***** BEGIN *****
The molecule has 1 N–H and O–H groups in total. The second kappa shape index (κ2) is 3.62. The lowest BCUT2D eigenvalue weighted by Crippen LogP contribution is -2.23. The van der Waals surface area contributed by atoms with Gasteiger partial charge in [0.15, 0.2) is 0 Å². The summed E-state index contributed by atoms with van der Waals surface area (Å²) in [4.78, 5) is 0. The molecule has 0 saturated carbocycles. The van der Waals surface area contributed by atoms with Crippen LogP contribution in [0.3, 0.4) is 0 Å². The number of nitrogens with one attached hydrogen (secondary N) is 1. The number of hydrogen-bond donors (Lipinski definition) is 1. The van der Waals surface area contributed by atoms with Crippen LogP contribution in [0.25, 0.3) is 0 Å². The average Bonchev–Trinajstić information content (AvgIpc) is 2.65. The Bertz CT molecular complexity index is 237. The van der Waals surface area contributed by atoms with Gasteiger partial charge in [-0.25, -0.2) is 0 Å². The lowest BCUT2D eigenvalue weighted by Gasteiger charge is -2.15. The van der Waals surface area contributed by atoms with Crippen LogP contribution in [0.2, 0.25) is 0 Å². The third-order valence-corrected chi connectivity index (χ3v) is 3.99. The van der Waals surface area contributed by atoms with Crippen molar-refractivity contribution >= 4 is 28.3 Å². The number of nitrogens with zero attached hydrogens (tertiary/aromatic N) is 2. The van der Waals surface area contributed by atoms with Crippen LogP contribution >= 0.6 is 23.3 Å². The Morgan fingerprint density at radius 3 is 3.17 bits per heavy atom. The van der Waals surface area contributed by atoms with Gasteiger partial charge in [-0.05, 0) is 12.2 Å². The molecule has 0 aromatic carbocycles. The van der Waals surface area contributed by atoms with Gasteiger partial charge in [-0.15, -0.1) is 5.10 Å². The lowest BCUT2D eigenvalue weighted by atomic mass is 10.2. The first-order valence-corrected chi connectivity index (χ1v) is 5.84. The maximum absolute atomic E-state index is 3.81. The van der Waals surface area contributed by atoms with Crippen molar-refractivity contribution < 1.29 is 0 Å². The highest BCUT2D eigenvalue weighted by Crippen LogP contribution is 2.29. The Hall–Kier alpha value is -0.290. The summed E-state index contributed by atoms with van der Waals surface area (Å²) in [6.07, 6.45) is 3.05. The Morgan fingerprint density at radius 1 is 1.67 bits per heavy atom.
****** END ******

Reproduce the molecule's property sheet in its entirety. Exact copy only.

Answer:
The molecule has 1 N–H and O–H groups in total. The second kappa shape index (κ2) is 3.62. The lowest BCUT2D eigenvalue weighted by Crippen LogP contribution is -2.23. The van der Waals surface area contributed by atoms with Gasteiger partial charge in [0.15, 0.2) is 0 Å². The summed E-state index contributed by atoms with van der Waals surface area (Å²) in [4.78, 5) is 0. The molecule has 0 saturated carbocycles. The van der Waals surface area contributed by atoms with Crippen LogP contribution in [0.3, 0.4) is 0 Å². The number of nitrogens with one attached hydrogen (secondary N) is 1. The number of hydrogen-bond donors (Lipinski definition) is 1. The van der Waals surface area contributed by atoms with Crippen LogP contribution in [0.25, 0.3) is 0 Å². The average Bonchev–Trinajstić information content (AvgIpc) is 2.65. The Bertz CT molecular complexity index is 237. The van der Waals surface area contributed by atoms with Gasteiger partial charge in [-0.25, -0.2) is 0 Å². The lowest BCUT2D eigenvalue weighted by Gasteiger charge is -2.15. The van der Waals surface area contributed by atoms with Crippen LogP contribution in [0.2, 0.25) is 0 Å². The third-order valence-corrected chi connectivity index (χ3v) is 3.99. The van der Waals surface area contributed by atoms with Crippen molar-refractivity contribution >= 4 is 28.3 Å². The number of nitrogens with zero attached hydrogens (tertiary/aromatic N) is 2. The van der Waals surface area contributed by atoms with Crippen LogP contribution >= 0.6 is 23.3 Å². The Morgan fingerprint density at radius 3 is 3.17 bits per heavy atom. The van der Waals surface area contributed by atoms with Gasteiger partial charge in [-0.05, 0) is 12.2 Å². The molecule has 0 aromatic carbocycles. The van der Waals surface area contributed by atoms with Gasteiger partial charge in [-0.15, -0.1) is 5.10 Å². The lowest BCUT2D eigenvalue weighted by atomic mass is 10.2. The first-order valence-corrected chi connectivity index (χ1v) is 5.84. The maximum absolute atomic E-state index is 3.81. The van der Waals surface area contributed by atoms with Crippen molar-refractivity contribution < 1.29 is 0 Å². The highest BCUT2D eigenvalue weighted by Crippen LogP contribution is 2.29. The Hall–Kier alpha value is -0.290. The summed E-state index contributed by atoms with van der Waals surface area (Å²) in [6.07, 6.45) is 3.05. The Morgan fingerprint density at radius 1 is 1.67 bits per heavy atom.